- The Washington Times - Wednesday, May 12, 2004

FAYETTEVILLE, N.C. (AP) — The Army private facing a court-martial for being photographed with naked Iraqi prisoners says she was following orders to create psychological pressure on them.

Pfc. Lynndie England told KCNC-TV in Denver on Tuesday that her superiors gave her specific instructions on how to pose for the photographs. Asked who gave the orders, she would say only, “Persons in my chain of command.”

In photographs that have been shown worldwide, Pfc. England, 21, is seen smiling, cigarette in her mouth, as she leans forward and points at the genitals of a naked, hooded Iraqi. Another photograph taken at Baghdad’s Abu Ghraib prison shows her holding a leash that encircles the neck of a naked Iraqi man lying on his side.

“I was instructed by persons in higher rank to ‘stand there, hold this leash, look at the camera,’ and they took picture for PsyOps [psychological operations],” she told KCNC-TV.

“I didn’t really, I mean, want to be in any pictures,” she said.

She also said she thought “it was kind of weird.”

The interview with Pfc. England, a military reservist from West Virginia, was taped Tuesday in North Carolina. Pfc. England, who is now at Fort Bragg, N.C., also met Tuesday with one of a team of Denver lawyers who have volunteered to take her case.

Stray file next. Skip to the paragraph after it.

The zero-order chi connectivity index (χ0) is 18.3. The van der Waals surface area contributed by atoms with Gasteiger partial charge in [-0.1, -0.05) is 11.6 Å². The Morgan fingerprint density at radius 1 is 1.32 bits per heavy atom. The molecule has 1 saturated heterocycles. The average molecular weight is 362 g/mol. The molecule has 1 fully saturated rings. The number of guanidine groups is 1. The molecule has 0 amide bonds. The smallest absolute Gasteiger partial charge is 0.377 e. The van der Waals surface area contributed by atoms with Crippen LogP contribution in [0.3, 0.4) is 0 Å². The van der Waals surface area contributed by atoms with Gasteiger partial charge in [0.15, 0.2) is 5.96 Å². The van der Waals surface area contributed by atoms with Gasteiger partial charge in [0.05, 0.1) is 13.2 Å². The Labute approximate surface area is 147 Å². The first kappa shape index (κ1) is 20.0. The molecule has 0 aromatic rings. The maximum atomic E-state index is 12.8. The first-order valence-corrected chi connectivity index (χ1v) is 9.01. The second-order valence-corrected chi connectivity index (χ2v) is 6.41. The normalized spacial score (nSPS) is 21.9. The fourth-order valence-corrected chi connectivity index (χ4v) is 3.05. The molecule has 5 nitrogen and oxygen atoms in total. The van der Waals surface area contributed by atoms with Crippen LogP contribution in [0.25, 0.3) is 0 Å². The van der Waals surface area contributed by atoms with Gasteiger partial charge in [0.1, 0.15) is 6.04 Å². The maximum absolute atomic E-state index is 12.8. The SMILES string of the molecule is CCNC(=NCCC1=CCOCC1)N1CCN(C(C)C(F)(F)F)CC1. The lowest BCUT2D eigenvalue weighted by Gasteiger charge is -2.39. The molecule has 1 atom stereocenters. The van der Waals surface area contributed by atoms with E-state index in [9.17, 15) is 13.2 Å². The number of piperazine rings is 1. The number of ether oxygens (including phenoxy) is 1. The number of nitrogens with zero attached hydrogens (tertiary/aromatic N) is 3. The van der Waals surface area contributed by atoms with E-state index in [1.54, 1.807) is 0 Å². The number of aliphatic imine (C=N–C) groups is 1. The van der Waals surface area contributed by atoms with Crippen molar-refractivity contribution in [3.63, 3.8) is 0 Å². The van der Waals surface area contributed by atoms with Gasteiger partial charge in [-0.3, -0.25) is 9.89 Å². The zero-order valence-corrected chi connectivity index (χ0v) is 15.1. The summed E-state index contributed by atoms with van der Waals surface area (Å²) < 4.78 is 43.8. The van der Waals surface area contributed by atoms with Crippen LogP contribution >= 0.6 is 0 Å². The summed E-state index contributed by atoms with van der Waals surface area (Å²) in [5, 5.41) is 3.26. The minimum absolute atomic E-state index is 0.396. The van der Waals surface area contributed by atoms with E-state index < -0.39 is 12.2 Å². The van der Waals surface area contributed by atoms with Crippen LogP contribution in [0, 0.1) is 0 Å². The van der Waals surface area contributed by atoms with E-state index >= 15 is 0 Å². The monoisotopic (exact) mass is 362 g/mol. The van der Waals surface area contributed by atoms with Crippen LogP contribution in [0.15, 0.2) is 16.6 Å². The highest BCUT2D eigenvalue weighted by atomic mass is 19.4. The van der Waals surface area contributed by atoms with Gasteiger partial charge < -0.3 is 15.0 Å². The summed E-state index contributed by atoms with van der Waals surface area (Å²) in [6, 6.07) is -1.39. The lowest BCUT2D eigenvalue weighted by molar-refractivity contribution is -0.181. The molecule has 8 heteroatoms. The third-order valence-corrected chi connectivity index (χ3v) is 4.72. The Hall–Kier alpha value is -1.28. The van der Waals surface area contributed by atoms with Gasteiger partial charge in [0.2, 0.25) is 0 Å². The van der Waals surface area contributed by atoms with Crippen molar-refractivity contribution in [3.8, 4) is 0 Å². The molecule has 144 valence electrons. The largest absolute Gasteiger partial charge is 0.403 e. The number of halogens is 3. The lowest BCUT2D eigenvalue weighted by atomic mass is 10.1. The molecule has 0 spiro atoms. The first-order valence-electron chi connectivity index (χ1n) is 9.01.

Asked whether worse things happened than those already seen in the photographs, she said yes but declined to elaborate.

She said her superiors praised the photographs and “just told us, ‘Hey, you’re doing great, keep it up.’”

Pfc. England faces a military court-martial that includes charges of conspiracy to maltreat prisoners and assault consummated by battery, and could face punishment ranging from a reprimand to more than 15 years in prison.

No date has been set for a hearing in the case.

Six other soldiers from the 372nd Military Police Company also are charged. One, Spc. Jeremy C. Sivits of Hyndman, Pa., will face a court-martial in Baghdad next week.

“We don’t feel like we were doing things that we weren’t supposed to because we were told to do them,” Pfc. England said. “We think everything was justified because we were instructed to do this and to do that.”

After meeting with Pfc. England, attorney Giorgio Ra’Shadd said she shouldn’t be used as a scapegoat by the military.

“You don’t see my client doing anything abusive at all,” Mr. Ra’Shadd said in an interview. “I think she was ordered to smile.”

Mr. Ra’Shadd said Pfc. England was pulled into the situations by intelligence agents who subverted the military chain of command. He said they used Pfc. England to humiliate the men being photographed so they could show the pictures to more important prisoners and threaten them with the same treatment.

Copyright © 2018 The Washington Times, LLC. Click here for reprint permission.

The Washington Times Comment Policy

The Washington Times welcomes your comments on Spot.im, our third-party provider. Please read our Comment Policy before commenting.


Click to Read More and View Comments

Click to Hide